"24" has always done an excellent job of giving us multilayered characters driven by complex motives. Chloe is torn between her new loyalty to Open Cell, the rogue hacker group of which she is a member, and to Jack who, despite being her best friend, represents the government she now stands against. Mark Boudreau initially comes off as a sneaky bastard who will do whatever it takes to hand Jack Bauer over to the Russians, but once he meets Bauer, he immediately regrets his chicanery. Boudreau may be this series's Lando Calrissian: it's not obvious which way he'll break when the going gets tough. President Heller has a checkered history with Jack, who once threatened Heller at gunpoint at the end of Season 6. Heller is protective of his daughter Audrey; he sees Jack as having an aura of death around him, and he wants desperately to keep his daughter out of Jack's ambit. At the same time, Heller is a former fighting man, and he sympathizes with Jack's predicament.
Despite its obvious, Dan Brown-style narrative formula, the plot of "24" is often devilishly hard to predict. I had thought that Margot Al-Harazi (Michelle Fairley), the embittered widow who has taken over six US drones, would end up killing her daughter Simone (Emily Berrington), but instead Margot killed her daughter's husband, and Simone has been hit by a bus. I keep expecting Chloe O'Brian to die this season, but I have no idea whether that will actually happen. In Episode 6, we find out who the mole is in the CIA's London station, and it's not who I thought it would be. Busy, busy, busy, says Bokonon. If "24" teaches us one lesson, it's that the best-laid plans can go very much awry; Murphy's Law is a cosmic principle.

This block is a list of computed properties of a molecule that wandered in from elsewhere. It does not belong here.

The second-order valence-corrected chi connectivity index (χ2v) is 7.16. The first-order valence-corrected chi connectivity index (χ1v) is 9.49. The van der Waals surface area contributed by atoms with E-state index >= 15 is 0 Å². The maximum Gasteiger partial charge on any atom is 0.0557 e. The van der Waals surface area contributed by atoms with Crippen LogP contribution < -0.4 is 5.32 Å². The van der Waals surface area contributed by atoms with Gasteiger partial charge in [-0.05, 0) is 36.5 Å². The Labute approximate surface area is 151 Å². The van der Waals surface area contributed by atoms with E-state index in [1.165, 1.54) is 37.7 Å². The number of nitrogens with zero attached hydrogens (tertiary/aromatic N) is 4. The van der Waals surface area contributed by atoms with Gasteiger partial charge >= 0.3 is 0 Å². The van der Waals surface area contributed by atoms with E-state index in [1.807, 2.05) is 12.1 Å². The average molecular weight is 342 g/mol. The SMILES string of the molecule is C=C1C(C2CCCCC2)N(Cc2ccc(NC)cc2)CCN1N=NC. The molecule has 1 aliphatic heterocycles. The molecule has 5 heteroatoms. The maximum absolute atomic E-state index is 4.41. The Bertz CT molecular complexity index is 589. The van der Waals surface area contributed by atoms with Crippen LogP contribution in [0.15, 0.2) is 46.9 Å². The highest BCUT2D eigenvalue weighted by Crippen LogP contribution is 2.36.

One flaw of "24" has been the general weakness of its female characters, with Chloe O'Brian being the major exception. Jack's love interest in Seasons 7 and 8, the stunningly sexy redhead Renee Walker (Annie Wersching), was simultaneously very strong and very needy—not a stand-alone feminist type. Katee Sackhoff's Dana Walsh proved to be a liar and a murderer—not exactly feminist material. This time around, however, Agent Kate Morgan might finally be a match for Chloe: she's brainy and perceptive, she's good with a gun, and as we saw—painfully—in Episode 6, she can withstand massive amounts of torture and still manage to engage in a firefight. Her one foible is that she was apparently unable to see that her husband had betrayed the United States by selling secrets to a foreign power, but events in Episode 6 now call that into question: her husband might not be the traitor he's been made out to be.